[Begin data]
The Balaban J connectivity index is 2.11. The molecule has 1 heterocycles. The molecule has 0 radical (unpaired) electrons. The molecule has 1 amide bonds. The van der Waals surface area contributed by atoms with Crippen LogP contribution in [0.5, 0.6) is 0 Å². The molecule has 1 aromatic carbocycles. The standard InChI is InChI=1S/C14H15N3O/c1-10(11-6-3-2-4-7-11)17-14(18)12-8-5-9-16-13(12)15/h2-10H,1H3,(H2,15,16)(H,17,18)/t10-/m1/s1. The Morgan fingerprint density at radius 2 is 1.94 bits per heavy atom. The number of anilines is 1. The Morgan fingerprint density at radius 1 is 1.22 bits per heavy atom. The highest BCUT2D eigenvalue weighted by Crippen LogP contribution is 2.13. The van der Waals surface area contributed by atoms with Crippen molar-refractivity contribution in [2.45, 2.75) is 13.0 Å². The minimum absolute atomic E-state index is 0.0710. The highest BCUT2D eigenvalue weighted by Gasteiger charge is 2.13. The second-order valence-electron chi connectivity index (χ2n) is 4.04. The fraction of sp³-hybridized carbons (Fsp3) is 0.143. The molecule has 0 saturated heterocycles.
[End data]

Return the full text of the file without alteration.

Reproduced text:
The Balaban J connectivity index is 2.11. The molecule has 1 heterocycles. The molecule has 0 radical (unpaired) electrons. The molecule has 1 amide bonds. The van der Waals surface area contributed by atoms with Crippen LogP contribution in [0.5, 0.6) is 0 Å². The molecule has 1 aromatic carbocycles. The standard InChI is InChI=1S/C14H15N3O/c1-10(11-6-3-2-4-7-11)17-14(18)12-8-5-9-16-13(12)15/h2-10H,1H3,(H2,15,16)(H,17,18)/t10-/m1/s1. The Morgan fingerprint density at radius 2 is 1.94 bits per heavy atom. The number of anilines is 1. The Morgan fingerprint density at radius 1 is 1.22 bits per heavy atom. The highest BCUT2D eigenvalue weighted by Crippen LogP contribution is 2.13. The van der Waals surface area contributed by atoms with Crippen molar-refractivity contribution in [2.45, 2.75) is 13.0 Å². The minimum absolute atomic E-state index is 0.0710. The highest BCUT2D eigenvalue weighted by Gasteiger charge is 2.13. The second-order valence-electron chi connectivity index (χ2n) is 4.04. The fraction of sp³-hybridized carbons (Fsp3) is 0.143. The molecule has 0 saturated heterocycles.